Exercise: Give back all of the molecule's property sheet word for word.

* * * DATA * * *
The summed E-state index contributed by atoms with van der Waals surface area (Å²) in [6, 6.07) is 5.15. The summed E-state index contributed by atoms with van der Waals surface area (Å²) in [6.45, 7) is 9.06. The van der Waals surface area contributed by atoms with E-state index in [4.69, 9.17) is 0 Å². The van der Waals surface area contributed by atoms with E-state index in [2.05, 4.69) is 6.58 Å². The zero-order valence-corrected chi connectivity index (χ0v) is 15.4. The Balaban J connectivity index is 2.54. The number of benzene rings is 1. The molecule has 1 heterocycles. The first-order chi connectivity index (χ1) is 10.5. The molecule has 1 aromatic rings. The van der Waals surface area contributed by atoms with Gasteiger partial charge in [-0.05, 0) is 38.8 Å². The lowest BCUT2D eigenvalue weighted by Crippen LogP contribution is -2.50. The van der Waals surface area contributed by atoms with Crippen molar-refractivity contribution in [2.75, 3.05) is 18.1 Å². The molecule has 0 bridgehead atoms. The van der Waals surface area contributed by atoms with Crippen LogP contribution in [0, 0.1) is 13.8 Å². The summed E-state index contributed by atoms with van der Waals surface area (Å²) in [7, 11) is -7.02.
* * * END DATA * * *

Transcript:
The summed E-state index contributed by atoms with van der Waals surface area (Å²) in [6, 6.07) is 5.15. The summed E-state index contributed by atoms with van der Waals surface area (Å²) in [6.45, 7) is 9.06. The van der Waals surface area contributed by atoms with E-state index in [4.69, 9.17) is 0 Å². The van der Waals surface area contributed by atoms with E-state index in [2.05, 4.69) is 6.58 Å². The zero-order valence-corrected chi connectivity index (χ0v) is 15.4. The Balaban J connectivity index is 2.54. The number of benzene rings is 1. The molecule has 1 heterocycles. The first-order chi connectivity index (χ1) is 10.5. The molecule has 1 aromatic rings. The van der Waals surface area contributed by atoms with Gasteiger partial charge in [-0.05, 0) is 38.8 Å². The lowest BCUT2D eigenvalue weighted by Crippen LogP contribution is -2.50. The van der Waals surface area contributed by atoms with Crippen molar-refractivity contribution in [2.75, 3.05) is 18.1 Å². The molecule has 0 bridgehead atoms. The van der Waals surface area contributed by atoms with Crippen LogP contribution in [0, 0.1) is 13.8 Å². The summed E-state index contributed by atoms with van der Waals surface area (Å²) in [7, 11) is -7.02.